Figure 1. Sonosite Turbo machine used for the study

A radiologist blinded to the results of RPU reviewed all SPU studies to assess adequacy of films and diagnosis. Gold standard was the result of RPU. Patient details and US findings were recorded on a predesigned data collection form and entered into an Excel file (Microsoft, Redmond, WA). Time to scan from referral time was documented. Patient outcomes were also recorded, including admission for observation, operative intervention or discharged (online Table S1).  Readmissions and other investigations performed were recorded. Data was analysed using the IBM SPSS V22.0 statistical software. Descriptive analyses were applied to the data using means, standard deviations, median, range, frequencies, and percentages in accordance to the nature of the variables. Comparisons of means were conducted using paired t-tests for continuous variables.


Over a one year period 7 children with suspected intussusception were recruited into the study. Five were boys. Age ranged from 3 months to 7 years (mean 2.64, SD 2.282), weight from 5.2kgs to 25.2kgs (mean 13.69, SD 6.721). Five out of the 7 children presented during day hours (mean 12.72, SD 4.049). Mean time of presentation of infant was midday. Mean hour of the day for SPU was 12.3 hours (SD 2.9) and RPU was 14.3 hours (SD 2.7).Mean time to SPU was 6.29 hours and RPU was 8.28 hours from time of presentation to ED. One child had a second presentation within a week of the initial presentation. Mean time difference was 2 hours in favour of SPU. Paired t-test comparing time of surgeon performed ultrasound and radiology performed ultrasound was significantly p=0.003 in favour of SPU.

Three out of the seven cases had intussusception (Figure 2) correctly diagnosed by both surgeon and radiology, with no false positives or false negatives. All three cases had target and pseudokidney sign demonstrated and were successfully reduced by air enema. The child with two presentations had both successful air enemas on both occasions. An independent radiologist agreed with the diagnosis of SPU in all cases (Kappa 1.00, p=0.008).

Figure 2. Intussusception diagnosed on SPU.


Intussusception is the commonest surgical emergency in infancy [5]. US has emerged as the investigation of choice for diagnosis and has a sensitivity of 98-100% and specificity of 88-100% [1, 6, 7]. We compared SPU to RPU in this study and demonstrated SPU could be performed earlier and was accurate in diagnosis when performed by an experienced consultant surgeon. False positive studies are uncommon and usually  due to faecal matter  mistaken for intussusception [7]. Only one of the previous studies on POCUS has been by Paediatric surgeons [10] and our study adds to the existing literature supporting POCUS for diagnosis of intussusception.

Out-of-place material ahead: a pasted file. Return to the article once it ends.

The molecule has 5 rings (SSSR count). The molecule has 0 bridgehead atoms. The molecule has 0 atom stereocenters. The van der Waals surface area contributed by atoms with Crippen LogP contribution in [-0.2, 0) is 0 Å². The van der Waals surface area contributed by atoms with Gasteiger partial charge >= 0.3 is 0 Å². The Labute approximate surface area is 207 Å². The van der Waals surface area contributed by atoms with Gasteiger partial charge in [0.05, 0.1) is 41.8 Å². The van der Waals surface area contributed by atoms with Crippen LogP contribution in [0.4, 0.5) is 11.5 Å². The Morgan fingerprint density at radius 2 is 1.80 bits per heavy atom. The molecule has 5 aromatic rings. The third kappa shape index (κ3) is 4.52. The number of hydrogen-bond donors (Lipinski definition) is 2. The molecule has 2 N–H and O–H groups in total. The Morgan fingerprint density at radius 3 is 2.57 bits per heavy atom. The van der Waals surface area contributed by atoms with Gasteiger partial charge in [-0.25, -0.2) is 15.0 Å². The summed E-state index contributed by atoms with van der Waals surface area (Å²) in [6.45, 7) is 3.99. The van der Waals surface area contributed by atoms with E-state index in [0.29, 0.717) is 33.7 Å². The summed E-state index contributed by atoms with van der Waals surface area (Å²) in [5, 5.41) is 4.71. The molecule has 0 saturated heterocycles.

Over the last decade point of care ultrasound (POCUS) has become routine in many paediatric emergencies for a variety of clinical scenarios [6]. Paediatric surgeons however, have been slow to adopt POCUS and this study looked at use of SPU to diagnose intussusception. Inspite of the low numbers the surgeon’s interpretation of the studies matched the radiology diagnosis in all the cases. POCUS by clinician for diagnosis of intussusception has been shown to reduce time in making diagnosis aiding higher success of reduction[6, 7]. In our study SPU was performed 2 hours earlier than RPU. The time difference could have been longer if SPU was performed at the time of assessment by the surgical registrar. It was performed by a consultant amidst the rest of his clinical duties SPU is a natural extension of clinical examination and may decrease the need to call in a sonographer for diagnosis. Brian et al. retrospectively reviewed POCUS diagnosed intussusceptions over a five year period and demonstrated small bowel intussusceptions were more common than classical ileocolic intussusception [8]. In our study all cases were ileocolic intussusceptions. A recent meta-analysis analysed 30 studies on diagnosis of intussusception at all ages of which 7 were POCUS based studies. They concluded the diagnostic accuracy of POCUS was not significantly different from that of RPU [9].

Limitations of our study include the small numbers and scan being performed by a surgeon who performed them along with other clinical duties. This may have caused some delay in SPU. Diagnosis by SPU may avoid calling in a sonographer but a radiographer and radiologist would still need to be called in for the pneumatic reduction.   An extension of the  use of SPU would be ultrasound guided reduction that would obviate the need to call in radiology staff and reduce radiation exposure as demonstrated by S. Gfroerer and colleagues [10]. POCUS has demonstrated increased patient satisfaction as there is more interaction with the clinician, reduced patient movement and earlier diagnosis [7, 11].

This study is the first of its kind in Australasia demonstrating use of ultrasound by a surgeon in diagnosis of intussusception and we hope will stimulate use in emergency departments by emergency physicians and surgeons.


The authors have no conflicts of interest to declare.